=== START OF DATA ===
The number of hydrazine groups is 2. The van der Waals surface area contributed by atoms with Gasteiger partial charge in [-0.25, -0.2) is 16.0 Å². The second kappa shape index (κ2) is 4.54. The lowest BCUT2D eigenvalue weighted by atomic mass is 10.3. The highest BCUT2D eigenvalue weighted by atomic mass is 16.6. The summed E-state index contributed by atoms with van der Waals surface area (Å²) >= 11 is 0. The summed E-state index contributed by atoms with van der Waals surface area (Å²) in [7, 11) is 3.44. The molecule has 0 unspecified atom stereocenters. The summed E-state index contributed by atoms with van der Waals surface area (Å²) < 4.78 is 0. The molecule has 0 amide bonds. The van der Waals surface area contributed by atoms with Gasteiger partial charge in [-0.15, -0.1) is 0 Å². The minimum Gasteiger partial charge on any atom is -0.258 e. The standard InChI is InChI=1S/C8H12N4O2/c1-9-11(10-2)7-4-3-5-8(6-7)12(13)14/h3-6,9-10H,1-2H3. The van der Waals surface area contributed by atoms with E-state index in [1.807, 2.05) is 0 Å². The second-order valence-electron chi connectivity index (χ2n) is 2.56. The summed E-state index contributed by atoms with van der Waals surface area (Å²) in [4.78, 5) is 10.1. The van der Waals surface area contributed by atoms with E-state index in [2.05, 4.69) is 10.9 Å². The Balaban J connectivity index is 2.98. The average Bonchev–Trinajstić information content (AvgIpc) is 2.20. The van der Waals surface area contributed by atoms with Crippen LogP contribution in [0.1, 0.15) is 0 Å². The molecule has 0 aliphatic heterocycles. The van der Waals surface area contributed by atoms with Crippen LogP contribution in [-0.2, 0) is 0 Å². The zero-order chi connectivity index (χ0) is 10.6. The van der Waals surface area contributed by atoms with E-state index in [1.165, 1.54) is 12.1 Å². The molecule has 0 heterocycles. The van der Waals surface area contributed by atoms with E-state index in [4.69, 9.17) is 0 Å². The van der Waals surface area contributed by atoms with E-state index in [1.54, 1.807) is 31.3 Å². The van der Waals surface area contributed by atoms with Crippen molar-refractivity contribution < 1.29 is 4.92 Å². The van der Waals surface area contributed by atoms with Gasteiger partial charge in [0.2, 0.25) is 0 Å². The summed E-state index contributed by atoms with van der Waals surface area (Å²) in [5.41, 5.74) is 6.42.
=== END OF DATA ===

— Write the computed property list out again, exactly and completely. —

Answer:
The number of hydrazine groups is 2. The van der Waals surface area contributed by atoms with Gasteiger partial charge in [-0.25, -0.2) is 16.0 Å². The second kappa shape index (κ2) is 4.54. The lowest BCUT2D eigenvalue weighted by atomic mass is 10.3. The highest BCUT2D eigenvalue weighted by atomic mass is 16.6. The summed E-state index contributed by atoms with van der Waals surface area (Å²) >= 11 is 0. The summed E-state index contributed by atoms with van der Waals surface area (Å²) in [7, 11) is 3.44. The molecule has 0 unspecified atom stereocenters. The summed E-state index contributed by atoms with van der Waals surface area (Å²) < 4.78 is 0. The molecule has 0 amide bonds. The van der Waals surface area contributed by atoms with Gasteiger partial charge in [-0.15, -0.1) is 0 Å². The minimum Gasteiger partial charge on any atom is -0.258 e. The standard InChI is InChI=1S/C8H12N4O2/c1-9-11(10-2)7-4-3-5-8(6-7)12(13)14/h3-6,9-10H,1-2H3. The van der Waals surface area contributed by atoms with E-state index in [1.807, 2.05) is 0 Å². The second-order valence-electron chi connectivity index (χ2n) is 2.56. The summed E-state index contributed by atoms with van der Waals surface area (Å²) in [4.78, 5) is 10.1. The van der Waals surface area contributed by atoms with E-state index in [2.05, 4.69) is 10.9 Å². The Balaban J connectivity index is 2.98. The average Bonchev–Trinajstić information content (AvgIpc) is 2.20. The van der Waals surface area contributed by atoms with Crippen LogP contribution in [0.1, 0.15) is 0 Å². The molecule has 0 aliphatic heterocycles. The van der Waals surface area contributed by atoms with Crippen LogP contribution in [-0.2, 0) is 0 Å². The zero-order chi connectivity index (χ0) is 10.6. The van der Waals surface area contributed by atoms with E-state index in [1.165, 1.54) is 12.1 Å². The molecule has 0 heterocycles. The van der Waals surface area contributed by atoms with E-state index in [4.69, 9.17) is 0 Å². The van der Waals surface area contributed by atoms with E-state index in [1.54, 1.807) is 31.3 Å². The van der Waals surface area contributed by atoms with Crippen molar-refractivity contribution < 1.29 is 4.92 Å². The van der Waals surface area contributed by atoms with Gasteiger partial charge in [0.2, 0.25) is 0 Å². The summed E-state index contributed by atoms with van der Waals surface area (Å²) in [5.41, 5.74) is 6.42.